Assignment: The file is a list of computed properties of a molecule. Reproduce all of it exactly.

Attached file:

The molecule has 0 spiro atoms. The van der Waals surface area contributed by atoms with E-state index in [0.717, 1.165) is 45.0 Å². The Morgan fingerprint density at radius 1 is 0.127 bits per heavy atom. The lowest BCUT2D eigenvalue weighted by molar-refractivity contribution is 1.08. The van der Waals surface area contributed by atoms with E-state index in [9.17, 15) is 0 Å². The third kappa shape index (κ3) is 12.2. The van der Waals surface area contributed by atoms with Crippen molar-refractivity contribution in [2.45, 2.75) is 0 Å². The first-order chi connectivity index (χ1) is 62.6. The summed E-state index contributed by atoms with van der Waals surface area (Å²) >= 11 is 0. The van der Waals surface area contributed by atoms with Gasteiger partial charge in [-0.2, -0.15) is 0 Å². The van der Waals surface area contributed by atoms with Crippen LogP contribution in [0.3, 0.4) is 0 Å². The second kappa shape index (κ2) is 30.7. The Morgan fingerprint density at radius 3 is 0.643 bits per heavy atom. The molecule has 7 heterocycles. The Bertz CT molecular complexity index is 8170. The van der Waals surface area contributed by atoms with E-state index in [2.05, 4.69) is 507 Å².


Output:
The molecule has 0 spiro atoms. The van der Waals surface area contributed by atoms with E-state index in [0.717, 1.165) is 45.0 Å². The Morgan fingerprint density at radius 1 is 0.127 bits per heavy atom. The lowest BCUT2D eigenvalue weighted by molar-refractivity contribution is 1.08. The van der Waals surface area contributed by atoms with E-state index in [9.17, 15) is 0 Å². The third kappa shape index (κ3) is 12.2. The van der Waals surface area contributed by atoms with Crippen molar-refractivity contribution in [2.45, 2.75) is 0 Å². The first-order chi connectivity index (χ1) is 62.6. The summed E-state index contributed by atoms with van der Waals surface area (Å²) >= 11 is 0. The van der Waals surface area contributed by atoms with Gasteiger partial charge in [-0.2, -0.15) is 0 Å². The van der Waals surface area contributed by atoms with Crippen LogP contribution in [0.3, 0.4) is 0 Å². The second kappa shape index (κ2) is 30.7. The Morgan fingerprint density at radius 3 is 0.643 bits per heavy atom. The molecule has 7 heterocycles. The Bertz CT molecular complexity index is 8170. The van der Waals surface area contributed by atoms with E-state index in [2.05, 4.69) is 507 Å².